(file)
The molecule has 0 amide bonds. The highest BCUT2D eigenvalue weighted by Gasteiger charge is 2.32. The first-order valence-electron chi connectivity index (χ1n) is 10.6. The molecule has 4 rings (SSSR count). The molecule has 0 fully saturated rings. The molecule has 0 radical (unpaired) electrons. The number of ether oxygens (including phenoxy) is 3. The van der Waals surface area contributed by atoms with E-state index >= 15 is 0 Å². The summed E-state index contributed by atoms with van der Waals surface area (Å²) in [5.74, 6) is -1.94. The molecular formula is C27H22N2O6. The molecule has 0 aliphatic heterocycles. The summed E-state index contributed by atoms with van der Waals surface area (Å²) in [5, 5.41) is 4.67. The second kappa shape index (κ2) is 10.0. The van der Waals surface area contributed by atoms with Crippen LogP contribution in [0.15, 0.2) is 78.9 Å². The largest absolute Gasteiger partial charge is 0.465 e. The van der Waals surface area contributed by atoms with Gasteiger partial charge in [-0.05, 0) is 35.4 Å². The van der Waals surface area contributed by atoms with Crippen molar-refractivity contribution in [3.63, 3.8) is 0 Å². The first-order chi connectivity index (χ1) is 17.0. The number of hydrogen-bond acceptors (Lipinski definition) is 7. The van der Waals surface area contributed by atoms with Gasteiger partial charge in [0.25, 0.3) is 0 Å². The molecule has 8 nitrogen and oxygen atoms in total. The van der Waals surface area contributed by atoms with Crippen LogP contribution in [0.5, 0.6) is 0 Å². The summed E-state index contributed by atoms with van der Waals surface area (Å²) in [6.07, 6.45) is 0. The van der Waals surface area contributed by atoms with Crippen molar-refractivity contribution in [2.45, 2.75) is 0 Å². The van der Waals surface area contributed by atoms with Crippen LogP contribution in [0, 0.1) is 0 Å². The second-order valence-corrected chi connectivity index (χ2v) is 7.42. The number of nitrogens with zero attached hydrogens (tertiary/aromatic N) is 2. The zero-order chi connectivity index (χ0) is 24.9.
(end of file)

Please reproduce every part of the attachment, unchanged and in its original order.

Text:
The molecule has 0 amide bonds. The highest BCUT2D eigenvalue weighted by Gasteiger charge is 2.32. The first-order valence-electron chi connectivity index (χ1n) is 10.6. The molecule has 4 rings (SSSR count). The molecule has 0 fully saturated rings. The molecule has 0 radical (unpaired) electrons. The number of ether oxygens (including phenoxy) is 3. The van der Waals surface area contributed by atoms with E-state index >= 15 is 0 Å². The summed E-state index contributed by atoms with van der Waals surface area (Å²) in [5.74, 6) is -1.94. The molecular formula is C27H22N2O6. The molecule has 0 aliphatic heterocycles. The summed E-state index contributed by atoms with van der Waals surface area (Å²) in [5, 5.41) is 4.67. The second kappa shape index (κ2) is 10.0. The van der Waals surface area contributed by atoms with Crippen LogP contribution in [0.15, 0.2) is 78.9 Å². The largest absolute Gasteiger partial charge is 0.465 e. The van der Waals surface area contributed by atoms with Gasteiger partial charge in [-0.05, 0) is 35.4 Å². The van der Waals surface area contributed by atoms with Crippen molar-refractivity contribution in [3.63, 3.8) is 0 Å². The first-order chi connectivity index (χ1) is 17.0. The number of hydrogen-bond acceptors (Lipinski definition) is 7. The van der Waals surface area contributed by atoms with Gasteiger partial charge in [0.25, 0.3) is 0 Å². The molecule has 8 nitrogen and oxygen atoms in total. The van der Waals surface area contributed by atoms with Crippen LogP contribution in [0.5, 0.6) is 0 Å². The summed E-state index contributed by atoms with van der Waals surface area (Å²) in [6.07, 6.45) is 0. The van der Waals surface area contributed by atoms with Crippen molar-refractivity contribution in [2.45, 2.75) is 0 Å². The van der Waals surface area contributed by atoms with Crippen LogP contribution in [0, 0.1) is 0 Å². The second-order valence-corrected chi connectivity index (χ2v) is 7.42. The number of nitrogens with zero attached hydrogens (tertiary/aromatic N) is 2. The zero-order chi connectivity index (χ0) is 24.9.